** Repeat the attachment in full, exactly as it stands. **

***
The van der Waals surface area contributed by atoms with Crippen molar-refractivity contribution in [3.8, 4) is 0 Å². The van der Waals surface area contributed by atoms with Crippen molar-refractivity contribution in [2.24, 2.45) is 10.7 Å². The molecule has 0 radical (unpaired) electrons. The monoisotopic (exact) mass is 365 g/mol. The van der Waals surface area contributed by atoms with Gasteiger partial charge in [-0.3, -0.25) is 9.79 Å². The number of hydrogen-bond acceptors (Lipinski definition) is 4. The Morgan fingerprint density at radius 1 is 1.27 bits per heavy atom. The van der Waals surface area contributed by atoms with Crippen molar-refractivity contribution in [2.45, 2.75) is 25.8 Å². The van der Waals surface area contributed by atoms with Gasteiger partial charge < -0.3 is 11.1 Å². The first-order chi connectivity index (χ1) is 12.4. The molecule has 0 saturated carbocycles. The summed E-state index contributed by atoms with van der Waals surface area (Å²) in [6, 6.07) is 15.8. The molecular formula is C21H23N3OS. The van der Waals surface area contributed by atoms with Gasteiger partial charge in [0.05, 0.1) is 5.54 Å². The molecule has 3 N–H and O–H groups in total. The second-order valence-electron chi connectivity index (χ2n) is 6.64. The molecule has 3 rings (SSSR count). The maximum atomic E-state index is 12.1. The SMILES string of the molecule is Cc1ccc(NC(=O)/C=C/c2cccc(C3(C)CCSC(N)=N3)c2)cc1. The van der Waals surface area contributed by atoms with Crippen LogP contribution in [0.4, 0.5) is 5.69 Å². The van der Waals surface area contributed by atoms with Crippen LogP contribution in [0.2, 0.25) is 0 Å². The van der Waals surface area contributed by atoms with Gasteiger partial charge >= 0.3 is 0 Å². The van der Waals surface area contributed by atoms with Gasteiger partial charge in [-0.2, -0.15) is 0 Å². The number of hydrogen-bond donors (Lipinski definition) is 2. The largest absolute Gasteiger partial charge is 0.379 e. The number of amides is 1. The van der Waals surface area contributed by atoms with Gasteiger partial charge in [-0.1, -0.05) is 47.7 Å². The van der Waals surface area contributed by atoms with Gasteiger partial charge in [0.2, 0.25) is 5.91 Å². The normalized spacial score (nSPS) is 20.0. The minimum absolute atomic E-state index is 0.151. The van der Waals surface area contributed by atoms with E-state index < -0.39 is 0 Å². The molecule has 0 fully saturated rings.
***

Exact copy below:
The van der Waals surface area contributed by atoms with Crippen molar-refractivity contribution in [3.8, 4) is 0 Å². The van der Waals surface area contributed by atoms with Crippen molar-refractivity contribution in [2.24, 2.45) is 10.7 Å². The molecule has 0 radical (unpaired) electrons. The monoisotopic (exact) mass is 365 g/mol. The van der Waals surface area contributed by atoms with Gasteiger partial charge in [-0.3, -0.25) is 9.79 Å². The number of hydrogen-bond acceptors (Lipinski definition) is 4. The Morgan fingerprint density at radius 1 is 1.27 bits per heavy atom. The van der Waals surface area contributed by atoms with Crippen molar-refractivity contribution in [2.45, 2.75) is 25.8 Å². The van der Waals surface area contributed by atoms with Gasteiger partial charge < -0.3 is 11.1 Å². The first-order chi connectivity index (χ1) is 12.4. The molecule has 0 saturated carbocycles. The summed E-state index contributed by atoms with van der Waals surface area (Å²) in [6, 6.07) is 15.8. The molecular formula is C21H23N3OS. The van der Waals surface area contributed by atoms with Gasteiger partial charge in [0.05, 0.1) is 5.54 Å². The molecule has 3 N–H and O–H groups in total. The second-order valence-electron chi connectivity index (χ2n) is 6.64. The molecule has 3 rings (SSSR count). The maximum atomic E-state index is 12.1. The SMILES string of the molecule is Cc1ccc(NC(=O)/C=C/c2cccc(C3(C)CCSC(N)=N3)c2)cc1. The van der Waals surface area contributed by atoms with Crippen LogP contribution in [0.4, 0.5) is 5.69 Å². The van der Waals surface area contributed by atoms with Crippen LogP contribution in [0.2, 0.25) is 0 Å². The van der Waals surface area contributed by atoms with Gasteiger partial charge >= 0.3 is 0 Å². The van der Waals surface area contributed by atoms with Gasteiger partial charge in [-0.2, -0.15) is 0 Å². The number of hydrogen-bond donors (Lipinski definition) is 2. The largest absolute Gasteiger partial charge is 0.379 e. The number of amides is 1. The van der Waals surface area contributed by atoms with Gasteiger partial charge in [-0.1, -0.05) is 47.7 Å². The van der Waals surface area contributed by atoms with Gasteiger partial charge in [0.2, 0.25) is 5.91 Å². The normalized spacial score (nSPS) is 20.0. The minimum absolute atomic E-state index is 0.151. The van der Waals surface area contributed by atoms with E-state index < -0.39 is 0 Å². The molecule has 0 fully saturated rings.